Businesses worldwide are experiencing crisis after crisis, with changes affecting every aspect of the business. It’s hard to find suitable RPA cases in such a fast-paced environment. What you started building three months ago might not be needed anymore because of changes in the process, IT systems, or overall management. 

Another problem arises when people manually evaluate RPA’s potential and do not find enough automation cases. However, the results could be completely different when analyzed by special software. Most teams have many manual and repetitive tasks that could be automated, although sometimes they might not be as evident. 

3. Measuring real business performance

Although RPA is easier to implement and brings value in a shorter time than many other IT projects, it is still an investment and usually a big one. Having good outcomes is critical with all the commitments made. 

Organizations implement RPA in different business units and shared service centers, and its effectiveness is usually estimated in hours saved or FTEs. However, that’s not always the best thing to measure. After all, what’s the end goal of using software robots - decreasing throughput time or improving customer experience? Therefore, not having the right targets to measure is one of the reasons why RPA can’t scale quickly.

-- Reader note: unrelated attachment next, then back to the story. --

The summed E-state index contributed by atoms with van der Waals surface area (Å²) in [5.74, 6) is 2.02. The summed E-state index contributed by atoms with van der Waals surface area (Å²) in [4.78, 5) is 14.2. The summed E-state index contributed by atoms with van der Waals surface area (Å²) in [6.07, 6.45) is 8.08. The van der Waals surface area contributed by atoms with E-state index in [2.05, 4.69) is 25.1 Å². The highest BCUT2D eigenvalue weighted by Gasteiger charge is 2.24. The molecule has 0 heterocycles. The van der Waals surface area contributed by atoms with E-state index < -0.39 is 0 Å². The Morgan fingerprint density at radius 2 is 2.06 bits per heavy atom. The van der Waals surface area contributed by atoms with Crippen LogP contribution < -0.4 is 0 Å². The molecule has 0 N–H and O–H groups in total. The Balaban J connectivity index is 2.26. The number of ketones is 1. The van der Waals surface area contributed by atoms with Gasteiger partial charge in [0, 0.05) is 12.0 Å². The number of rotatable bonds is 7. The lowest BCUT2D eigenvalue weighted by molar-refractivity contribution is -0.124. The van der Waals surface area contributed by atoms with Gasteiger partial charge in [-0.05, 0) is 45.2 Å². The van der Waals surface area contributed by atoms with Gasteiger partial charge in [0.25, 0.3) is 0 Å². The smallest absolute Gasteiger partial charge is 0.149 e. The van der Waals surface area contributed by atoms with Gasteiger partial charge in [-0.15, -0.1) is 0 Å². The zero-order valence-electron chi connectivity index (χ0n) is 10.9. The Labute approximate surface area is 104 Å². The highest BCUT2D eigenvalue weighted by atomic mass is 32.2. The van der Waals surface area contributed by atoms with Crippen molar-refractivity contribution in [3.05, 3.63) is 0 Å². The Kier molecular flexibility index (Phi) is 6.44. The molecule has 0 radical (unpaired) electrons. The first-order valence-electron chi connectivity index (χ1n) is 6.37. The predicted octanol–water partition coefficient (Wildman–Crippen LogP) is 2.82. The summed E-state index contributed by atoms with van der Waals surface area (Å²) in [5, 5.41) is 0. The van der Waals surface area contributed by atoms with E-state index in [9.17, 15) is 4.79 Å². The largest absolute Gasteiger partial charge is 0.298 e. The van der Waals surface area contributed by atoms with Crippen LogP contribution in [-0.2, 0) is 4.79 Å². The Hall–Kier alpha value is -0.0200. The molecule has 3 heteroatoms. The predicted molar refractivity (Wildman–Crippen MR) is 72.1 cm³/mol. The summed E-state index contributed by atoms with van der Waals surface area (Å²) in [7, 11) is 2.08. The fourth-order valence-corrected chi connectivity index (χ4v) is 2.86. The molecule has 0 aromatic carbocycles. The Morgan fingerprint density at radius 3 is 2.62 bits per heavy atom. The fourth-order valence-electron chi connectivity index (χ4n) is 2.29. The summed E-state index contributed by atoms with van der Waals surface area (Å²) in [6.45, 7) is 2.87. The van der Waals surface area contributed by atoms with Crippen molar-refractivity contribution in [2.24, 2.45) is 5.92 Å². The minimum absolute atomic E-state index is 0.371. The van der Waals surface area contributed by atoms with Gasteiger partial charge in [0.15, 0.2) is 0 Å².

4. Identifying the need for RPA

Automation is overhyped. Most automation-related projects fail, and companies significantly underestimate the investments needed for RPA projects. Considering this, ask yourself - is this the right time and place to go and deploy the first robot? 

One of the primary pitfalls of RPA is that many times companies are simply not ready for automation. Most organizations work in an entirely fractured way, making it hard to find RPA cases that bring benefits and make substantial changes to work. The main question is - how to streamline work and change current practices to allow more straightforward implementation of automation projects in the first place? 

Sometimes, automation is not necessarily the best thing to do. It’s meaningful to reconsider the entire process and look at it from a fresh perspective - is it vital, or does it need modifications? 

RPA is just part of the bigger picture. It is not a magic tool that can solve everything alone. Instead, it’s one of the technologies that can make things easier if and when used for suitable cases and aligned with the overall strategy. 

How can process intelligence help with your RPA projects?

The initial reasons for starting with an RPA can be many - increasing work efficiency, improving customer experience, decreasing the staffing costs, or even scaling the company faster. Regardless of motives, these are how process intelligence software can help you.

  1. Identify exactly where the chain of breakages started and which UI or layout changes caused it. Workfellow can identify how significant the impact was - what bots got affected, how many FTEs worth of work it accounted for, and its effects on overall KPIs. 
  2. Monitor all the workflows and get a backlog of valid RPA cases in prioritized order. Most importantly, get all that information in real-time. 
  3. Measure your automation ratio and know the impact of automation on specified KPIs. Instead of maximizing hours saved, which might or might not be the most helpful measurement, you can see the real impact of automation on more important criteria. 
  4. Get data-backed justifications on when and where you should invest in bots next.
To learn more about process intelligence can support RPA, download the Work API whitepaper.

Written by

Kustaa Kivelä

CEO & Co-founder at Workfellow. Expert in organizational digital transformation.